• 8.
    Sundell, David
    et al.
    Umeå University, Faculty of Science and Technology, Umeå Plant Science Centre (UPSC). Umeå University, Faculty of Science and Technology, Department of Plant Physiology.
    Street, Nathaniel R.
    Umeå University, Faculty of Science and Technology, Umeå Plant Science Centre (UPSC). Umeå University, Faculty of Science and Technology, Department of Plant Physiology.
    Kumar, Manoj
    Mellerowicz, Ewa J.
    Kucukoglu, Melis
    Johnsson, Christoffer
    Kumar, Vikash
    Mannapperuma, Chanaka
    Umeå University, Faculty of Science and Technology, Umeå Plant Science Centre (UPSC). Umeå University, Faculty of Science and Technology, Department of Plant Physiology.
    Delhomme, Nicolas
    Umeå University, Faculty of Science and Technology, Umeå Plant Science Centre (UPSC). Umeå University, Faculty of Science and Technology, Department of Plant Physiology.
    Nilsson, Ove
    Tuominen, Hannele
    Umeå University, Faculty of Science and Technology, Umeå Plant Science Centre (UPSC). Umeå University, Faculty of Science and Technology, Department of Plant Physiology.
    Pesquet, Edouard
    Umeå University, Faculty of Science and Technology, Umeå Plant Science Centre (UPSC). Umeå University, Faculty of Science and Technology, Department of Plant Physiology. Department of Ecology, Environment and Plant Sciences, Stockholm University, 106 91 Stockholm, Sweden.
    Fischer, Urs
    Niittyla, Totte
    Sundberg, Bjorn
    Hvidsten, Torgeir R.
    Umeå University, Faculty of Science and Technology, Umeå Plant Science Centre (UPSC). Umeå University, Faculty of Science and Technology, Department of Plant Physiology. Department of Chemistry, Biotechnology and Food Sciences, Norwegian University of Life Sciences, 1433 Ås, Norway.
    AspWood: High-Spatial-Resolution Transcriptome Profiles Reveal Uncharacterized Modularity of Wood Formation in Populus tremula2017In: The Plant Cell, ISSN 1040-4651, E-ISSN 1532-298X, Vol. 29, no 7, p. 1585-1604Article in journal (Refereed)
    Abstract [en]

    Trees represent the largest terrestrial carbon sink and a renewable source of ligno-cellulose. There is significant scope for yield and quality improvement in these largely undomesticated species, and efforts to engineer elite varieties will benefit from improved understanding of the transcriptional network underlying cambial growth and wood formation. We generated high-spatial-resolution RNA sequencing data spanning the secondary phloem, vascular cambium, and wood-forming tissues of Populus tremula. The transcriptome comprised 28,294 expressed, annotated genes, 78 novel protein-coding genes, and 567 putative long intergenic noncoding RNAs. Most paralogs originating from the Salicaceae whole-genome duplication had diverged expression, with the exception of those highly expressed during secondary cell wall deposition. Coexpression network analyses revealed that regulation of the transcriptome underlying cambial growth and wood formation comprises numerous modules forming a continuum of active processes across the tissues. A comparative analysis revealed that a majority of these modules are conserved in Picea abies. The high spatial resolution of our data enabled identification of novel roles for characterized genes involved in xylan and cellulose biosynthesis, regulators of xylem vessel and fiber differentiation and lignification. An associated web resource (AspWood, http://aspwood.popgenie.org) provides interactive tools for exploring the expression profiles and coexpression network.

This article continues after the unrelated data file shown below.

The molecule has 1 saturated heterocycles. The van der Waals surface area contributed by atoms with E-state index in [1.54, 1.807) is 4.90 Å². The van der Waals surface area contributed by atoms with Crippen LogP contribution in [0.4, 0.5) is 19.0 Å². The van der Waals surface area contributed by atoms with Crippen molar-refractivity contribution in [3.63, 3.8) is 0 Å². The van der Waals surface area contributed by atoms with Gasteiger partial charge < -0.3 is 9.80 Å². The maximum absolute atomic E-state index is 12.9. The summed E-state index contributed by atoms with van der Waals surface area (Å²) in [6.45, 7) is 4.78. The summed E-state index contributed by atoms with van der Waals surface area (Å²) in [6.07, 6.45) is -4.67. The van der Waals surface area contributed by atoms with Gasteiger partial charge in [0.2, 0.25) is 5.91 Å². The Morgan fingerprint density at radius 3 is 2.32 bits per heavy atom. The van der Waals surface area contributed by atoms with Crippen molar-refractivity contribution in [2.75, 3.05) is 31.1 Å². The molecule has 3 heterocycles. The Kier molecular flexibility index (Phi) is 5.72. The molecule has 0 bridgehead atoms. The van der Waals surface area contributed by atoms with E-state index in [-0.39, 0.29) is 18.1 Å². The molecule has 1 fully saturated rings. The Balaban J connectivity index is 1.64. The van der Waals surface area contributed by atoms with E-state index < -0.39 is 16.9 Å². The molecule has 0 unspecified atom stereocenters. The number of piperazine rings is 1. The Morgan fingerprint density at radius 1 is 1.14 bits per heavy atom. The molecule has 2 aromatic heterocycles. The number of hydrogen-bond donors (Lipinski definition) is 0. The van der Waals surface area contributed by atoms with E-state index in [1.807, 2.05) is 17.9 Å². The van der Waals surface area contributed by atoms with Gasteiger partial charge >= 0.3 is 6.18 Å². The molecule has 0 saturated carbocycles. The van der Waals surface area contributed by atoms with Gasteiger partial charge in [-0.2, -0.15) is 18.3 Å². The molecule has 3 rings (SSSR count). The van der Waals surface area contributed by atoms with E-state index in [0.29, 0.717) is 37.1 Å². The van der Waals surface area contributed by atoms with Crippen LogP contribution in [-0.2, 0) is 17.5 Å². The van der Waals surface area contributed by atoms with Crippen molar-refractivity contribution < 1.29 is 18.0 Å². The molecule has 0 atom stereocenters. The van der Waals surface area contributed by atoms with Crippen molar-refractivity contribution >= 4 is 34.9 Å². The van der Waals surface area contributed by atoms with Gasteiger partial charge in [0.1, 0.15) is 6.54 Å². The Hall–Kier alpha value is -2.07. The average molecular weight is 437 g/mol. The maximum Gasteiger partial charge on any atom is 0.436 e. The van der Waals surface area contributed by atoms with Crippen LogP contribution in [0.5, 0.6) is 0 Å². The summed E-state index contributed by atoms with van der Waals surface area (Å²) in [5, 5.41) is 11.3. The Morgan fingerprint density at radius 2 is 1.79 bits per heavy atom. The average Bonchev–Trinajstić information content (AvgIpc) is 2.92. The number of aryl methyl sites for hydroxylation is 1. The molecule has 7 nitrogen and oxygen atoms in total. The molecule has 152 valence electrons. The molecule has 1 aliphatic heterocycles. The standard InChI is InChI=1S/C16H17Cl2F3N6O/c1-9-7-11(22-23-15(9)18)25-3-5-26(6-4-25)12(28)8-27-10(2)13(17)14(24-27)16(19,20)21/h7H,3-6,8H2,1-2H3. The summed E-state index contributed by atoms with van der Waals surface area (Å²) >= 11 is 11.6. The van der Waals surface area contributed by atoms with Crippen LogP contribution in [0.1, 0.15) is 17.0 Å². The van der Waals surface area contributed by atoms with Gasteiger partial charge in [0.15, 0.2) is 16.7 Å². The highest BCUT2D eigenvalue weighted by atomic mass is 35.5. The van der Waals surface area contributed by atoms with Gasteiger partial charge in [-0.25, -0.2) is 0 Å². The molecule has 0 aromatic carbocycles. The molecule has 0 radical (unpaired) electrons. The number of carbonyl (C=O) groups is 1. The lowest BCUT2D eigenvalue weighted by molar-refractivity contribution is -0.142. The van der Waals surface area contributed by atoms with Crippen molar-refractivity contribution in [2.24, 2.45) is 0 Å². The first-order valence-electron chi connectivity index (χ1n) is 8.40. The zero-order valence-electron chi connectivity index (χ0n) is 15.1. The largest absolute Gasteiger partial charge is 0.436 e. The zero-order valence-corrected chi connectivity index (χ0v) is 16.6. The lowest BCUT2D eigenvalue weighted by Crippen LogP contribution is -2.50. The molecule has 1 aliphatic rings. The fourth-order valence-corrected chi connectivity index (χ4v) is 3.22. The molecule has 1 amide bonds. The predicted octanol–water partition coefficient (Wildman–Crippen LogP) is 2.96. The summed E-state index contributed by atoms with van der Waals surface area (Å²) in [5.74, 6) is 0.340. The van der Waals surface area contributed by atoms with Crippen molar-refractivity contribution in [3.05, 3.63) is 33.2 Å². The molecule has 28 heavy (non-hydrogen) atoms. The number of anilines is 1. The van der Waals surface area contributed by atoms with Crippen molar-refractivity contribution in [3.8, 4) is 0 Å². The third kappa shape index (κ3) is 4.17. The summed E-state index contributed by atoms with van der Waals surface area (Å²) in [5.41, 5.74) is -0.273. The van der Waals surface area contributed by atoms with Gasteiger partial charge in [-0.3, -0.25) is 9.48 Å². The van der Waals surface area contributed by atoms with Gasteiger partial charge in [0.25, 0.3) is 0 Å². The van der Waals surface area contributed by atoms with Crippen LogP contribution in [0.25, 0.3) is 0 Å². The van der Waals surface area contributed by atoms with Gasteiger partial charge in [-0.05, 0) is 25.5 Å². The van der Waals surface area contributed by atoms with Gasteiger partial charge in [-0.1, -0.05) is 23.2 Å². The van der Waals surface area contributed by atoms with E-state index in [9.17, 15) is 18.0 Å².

• 9.
    Sundell, David
    et al.
    Umeå University, Faculty of Science and Technology, Umeå Plant Science Centre (UPSC). Umeå University, Faculty of Science and Technology, Department of Plant Physiology.
    Street, Nathaniel R
    Umeå University, Faculty of Science and Technology, Umeå Plant Science Centre (UPSC). Umeå University, Faculty of Science and Technology, Department of Plant Physiology.
    Kumar, Manoj
    Mellerowicz, Ewa J
    Kucukoglu, Melis
    Johnsson, Christoffer
    Kumar, Vikash
    Mannapperuma, Chanaka
    Umeå University, Faculty of Science and Technology, Umeå Plant Science Centre (UPSC). Umeå University, Faculty of Science and Technology, Department of Plant Physiology.
    Nilsson, Ove
    Tuominen, Hannele
    Umeå University, Faculty of Science and Technology, Umeå Plant Science Centre (UPSC). Umeå University, Faculty of Science and Technology, Department of Plant Physiology.
    Pesquet, Edouard
    Umeå University, Faculty of Science and Technology, Umeå Plant Science Centre (UPSC). Umeå University, Faculty of Science and Technology, Department of Plant Physiology. Department of Ecology, Environment and Plant Sciences, Stockholm University, Sweden.
    Fischer, Urs
    Niittyla, Totte
    Sundberg, Bjoern
    Hvidsten, Torgeir R
    Umeå University, Faculty of Science and Technology, Umeå Plant Science Centre (UPSC). Umeå University, Faculty of Science and Technology, Department of Plant Physiology. Department of Chemistry, Biotechnology and Food Sciences, Norwegian University of Life Sciences, Ås, Norway.